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|dc.contributor.author||Budak, Mary-Anne E.||en_US|
|dc.description.abstract||<p>The impact of modernization has prompted demographic changes which have led to the dramatic aging of populations throughout the world. The aging of a population affects many aspects within societies, including household structures like co-residence. The overall theme of this study is an examination of the co-residence of Japanese households in 1986. Two different perpsectives are employed - that of the elderly and that of the household heads who are the adult children of elderly parents. In both perspectives of the study, hypotheses are proposed and explanatory factors are selected based on the nature of the micro data being used. These factors are statistically evaluated by a multivariate binomial logit model.</p> <p>For the elderly perspective of co-residence, the most important factor affecting an elderly individual's propensity to co-reside with child is occupation. Family-oriented types of work have a strong positive relation to co-resident households. Female elderly are more prone to co-residing than male elderly but this adherence becomes very small when their spouses are still alive. Increases in age also tend to increase the elderly's coresidence tendency. Better educated elderly and those who are more mobile (non-natives and foreign born) have a much weaker propensity for co-residence. Cultural regions are also significant in identifying the residential patterns of household structures among the elderly.</p> <p>For the household head perspective, sibling status is the most important determinant for co-residence with elderly parents. Surplus children are very weak candidates for sharing living arrangements with parents. Non-natives and better educated household heads also share a negative co-residence tendency. The existence of spouseless parents strongly enhances the co-residence propensity especially when these parents are mothers. As parents' age(s) increases, so does the household heads' propensity for co-residence. When both household heads and their spouses are employed in family-oriented work, the co-residence propensity strengthens.</p>||en_US|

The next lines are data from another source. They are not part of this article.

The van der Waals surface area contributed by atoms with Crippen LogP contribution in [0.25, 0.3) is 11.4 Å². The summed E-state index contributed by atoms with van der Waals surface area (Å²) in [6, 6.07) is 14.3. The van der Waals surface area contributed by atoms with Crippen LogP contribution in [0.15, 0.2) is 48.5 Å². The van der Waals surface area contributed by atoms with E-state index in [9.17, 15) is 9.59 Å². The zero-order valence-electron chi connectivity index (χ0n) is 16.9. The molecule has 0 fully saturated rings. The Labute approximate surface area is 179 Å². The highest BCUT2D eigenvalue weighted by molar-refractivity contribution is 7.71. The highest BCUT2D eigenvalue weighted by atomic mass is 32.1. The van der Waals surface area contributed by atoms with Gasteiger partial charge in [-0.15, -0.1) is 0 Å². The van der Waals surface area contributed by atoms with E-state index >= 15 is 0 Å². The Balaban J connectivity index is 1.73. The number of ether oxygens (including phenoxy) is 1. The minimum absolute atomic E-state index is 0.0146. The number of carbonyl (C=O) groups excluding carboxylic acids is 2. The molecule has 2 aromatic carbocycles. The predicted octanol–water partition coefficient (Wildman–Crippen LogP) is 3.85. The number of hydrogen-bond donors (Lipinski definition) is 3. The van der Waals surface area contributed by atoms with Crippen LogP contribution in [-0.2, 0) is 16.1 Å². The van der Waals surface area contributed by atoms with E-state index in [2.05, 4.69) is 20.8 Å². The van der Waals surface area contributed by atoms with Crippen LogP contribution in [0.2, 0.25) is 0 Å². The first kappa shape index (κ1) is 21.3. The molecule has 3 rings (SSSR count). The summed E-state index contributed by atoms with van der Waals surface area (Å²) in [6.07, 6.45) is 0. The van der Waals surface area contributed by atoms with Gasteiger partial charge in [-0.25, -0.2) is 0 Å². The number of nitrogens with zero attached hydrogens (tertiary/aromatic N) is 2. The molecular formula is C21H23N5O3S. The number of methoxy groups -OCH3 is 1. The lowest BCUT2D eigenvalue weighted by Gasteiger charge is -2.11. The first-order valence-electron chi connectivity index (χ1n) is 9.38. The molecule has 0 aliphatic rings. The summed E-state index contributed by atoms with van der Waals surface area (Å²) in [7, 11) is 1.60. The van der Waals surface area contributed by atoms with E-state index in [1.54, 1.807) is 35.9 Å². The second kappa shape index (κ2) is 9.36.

|dc.title||The Ekderky's Co-residence with Children: A Study of Japanese Households||en_US|
|dc.description.degree||Master of Arts (MA)||en_US|
|Appears in Collections:||Open Access Dissertations and Theses|
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